A systematic review protocol examining workplace interventions that aim to improve employee health and wellbeing in male-dominated industries.Syst Rev. 2020 01 09; 9(1):10.SR
The workplace environment potentially provides access to a large population who are employed, and it is an employer's responsibility to provide appropriate conditions for its employees. Whilst the aetiology of cardiovascular disease is multifactorial, it is generally acknowledged that working conditions, gender and age are involved in its development. Male-dominated industries (comprising > 70% male workers, e.g., agriculture, construction, manufacturing, mining, transport and technology) have a higher prevalence of health risk behaviours than other population subgroups. Working in a gender-dominated industry can impact an employee's health and wellbeing, particularly for the opposite sex. This systematic review examines workplace interventions that address the health and wellbeing of employees in male-dominated industries.
We will include randomised controlled trials and studies with non-randomised intervention groups. The interventions must aim to improve employee physical and/or mental health and wellbeing implemented in the workplace in male-dominated industries. There will be no limits on date. The following electronic databases will be searched for published studies: Web of Science, Embed, MedLine, PsycInfo and the Cochrane Database. The search strategy will include free-text terms and MeSH vocabulary, including 'male-dominated industries', 'workplace interventions', 'occupational stress', 'mental health', 'cardiovascular disease', 'blood pressure', 'body mass index' and 'exercise'. Two authors will independently select, review and extract data from studies that meet the inclusion criteria. The Cochrane's Risk of Bias tool will be used to assess risk of bias. We will perform structured summaries of the included studies and, if possible, conduct meta-analyses or construct an Albatross plot.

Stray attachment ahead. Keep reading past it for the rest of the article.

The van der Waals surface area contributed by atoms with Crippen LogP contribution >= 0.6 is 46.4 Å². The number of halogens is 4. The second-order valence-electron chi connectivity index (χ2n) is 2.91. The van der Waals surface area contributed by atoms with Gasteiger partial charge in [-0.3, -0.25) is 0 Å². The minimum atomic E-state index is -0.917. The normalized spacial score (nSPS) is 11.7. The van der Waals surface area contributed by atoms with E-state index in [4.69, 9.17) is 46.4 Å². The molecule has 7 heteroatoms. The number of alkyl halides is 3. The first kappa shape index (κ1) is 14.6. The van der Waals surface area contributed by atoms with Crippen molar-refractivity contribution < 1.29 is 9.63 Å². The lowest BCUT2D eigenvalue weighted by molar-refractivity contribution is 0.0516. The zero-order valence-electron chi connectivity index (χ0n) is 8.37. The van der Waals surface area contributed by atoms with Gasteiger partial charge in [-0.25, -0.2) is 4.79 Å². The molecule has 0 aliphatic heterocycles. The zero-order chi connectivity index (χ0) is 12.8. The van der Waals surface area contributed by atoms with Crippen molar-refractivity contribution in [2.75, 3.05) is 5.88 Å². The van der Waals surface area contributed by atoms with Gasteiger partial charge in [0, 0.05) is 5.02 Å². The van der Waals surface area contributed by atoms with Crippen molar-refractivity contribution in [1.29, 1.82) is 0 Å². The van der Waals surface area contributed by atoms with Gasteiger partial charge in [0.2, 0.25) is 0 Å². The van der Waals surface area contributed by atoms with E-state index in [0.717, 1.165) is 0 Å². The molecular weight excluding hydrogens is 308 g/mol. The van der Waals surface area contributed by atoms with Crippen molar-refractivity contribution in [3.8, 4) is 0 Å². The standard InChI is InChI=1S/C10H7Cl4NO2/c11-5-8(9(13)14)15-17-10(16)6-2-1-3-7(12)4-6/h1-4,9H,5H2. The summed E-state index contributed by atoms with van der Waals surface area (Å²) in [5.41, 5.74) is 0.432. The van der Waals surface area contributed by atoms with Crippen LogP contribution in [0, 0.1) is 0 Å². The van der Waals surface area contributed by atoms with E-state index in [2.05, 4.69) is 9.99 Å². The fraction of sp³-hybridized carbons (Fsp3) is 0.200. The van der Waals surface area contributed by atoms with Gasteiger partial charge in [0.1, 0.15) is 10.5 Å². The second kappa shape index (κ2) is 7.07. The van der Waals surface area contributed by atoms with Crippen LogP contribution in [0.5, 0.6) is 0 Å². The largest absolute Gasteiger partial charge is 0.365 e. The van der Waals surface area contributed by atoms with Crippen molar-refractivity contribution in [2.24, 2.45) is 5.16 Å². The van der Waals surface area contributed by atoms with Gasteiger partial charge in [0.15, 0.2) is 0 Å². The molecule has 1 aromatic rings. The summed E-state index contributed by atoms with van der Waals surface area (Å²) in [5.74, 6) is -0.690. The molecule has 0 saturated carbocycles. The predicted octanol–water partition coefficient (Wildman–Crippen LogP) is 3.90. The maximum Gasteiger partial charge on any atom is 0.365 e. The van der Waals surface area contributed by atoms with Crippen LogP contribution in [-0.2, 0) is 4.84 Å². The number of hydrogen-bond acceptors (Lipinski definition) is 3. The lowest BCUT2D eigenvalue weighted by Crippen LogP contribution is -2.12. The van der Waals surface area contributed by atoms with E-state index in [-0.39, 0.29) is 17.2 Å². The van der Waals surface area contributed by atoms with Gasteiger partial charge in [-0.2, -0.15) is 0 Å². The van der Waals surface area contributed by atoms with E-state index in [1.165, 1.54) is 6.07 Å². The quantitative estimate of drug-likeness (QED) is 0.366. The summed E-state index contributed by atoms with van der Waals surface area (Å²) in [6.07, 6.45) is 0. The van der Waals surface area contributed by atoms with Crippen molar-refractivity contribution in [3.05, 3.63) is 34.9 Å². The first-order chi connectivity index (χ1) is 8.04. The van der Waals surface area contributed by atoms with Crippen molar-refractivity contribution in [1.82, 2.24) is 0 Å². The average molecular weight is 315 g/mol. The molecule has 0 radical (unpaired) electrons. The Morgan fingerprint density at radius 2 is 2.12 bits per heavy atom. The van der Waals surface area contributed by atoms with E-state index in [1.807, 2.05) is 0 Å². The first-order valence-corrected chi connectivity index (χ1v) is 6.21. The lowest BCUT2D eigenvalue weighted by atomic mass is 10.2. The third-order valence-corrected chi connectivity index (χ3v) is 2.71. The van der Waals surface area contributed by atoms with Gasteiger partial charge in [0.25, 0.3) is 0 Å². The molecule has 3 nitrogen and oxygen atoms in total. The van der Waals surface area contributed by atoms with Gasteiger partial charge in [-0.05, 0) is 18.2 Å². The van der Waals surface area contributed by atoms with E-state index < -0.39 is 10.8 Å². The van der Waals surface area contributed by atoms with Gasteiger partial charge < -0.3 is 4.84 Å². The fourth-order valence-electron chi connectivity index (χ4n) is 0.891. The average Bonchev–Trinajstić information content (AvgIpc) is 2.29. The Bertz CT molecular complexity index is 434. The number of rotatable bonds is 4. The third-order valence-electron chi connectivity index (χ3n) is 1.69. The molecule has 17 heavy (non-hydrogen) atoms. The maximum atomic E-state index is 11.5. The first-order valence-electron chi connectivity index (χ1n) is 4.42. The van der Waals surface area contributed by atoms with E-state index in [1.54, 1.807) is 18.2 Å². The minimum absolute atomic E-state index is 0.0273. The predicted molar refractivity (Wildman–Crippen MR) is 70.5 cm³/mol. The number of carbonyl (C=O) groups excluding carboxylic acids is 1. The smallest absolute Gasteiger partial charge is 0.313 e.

There are an increasing number of interventions designed to improve employee health and wellbeing in the workplace, but no prior review that systematically evaluates their effectiveness. A systematic review is required to prioritise the future implementation of those interventions found to be most effective.
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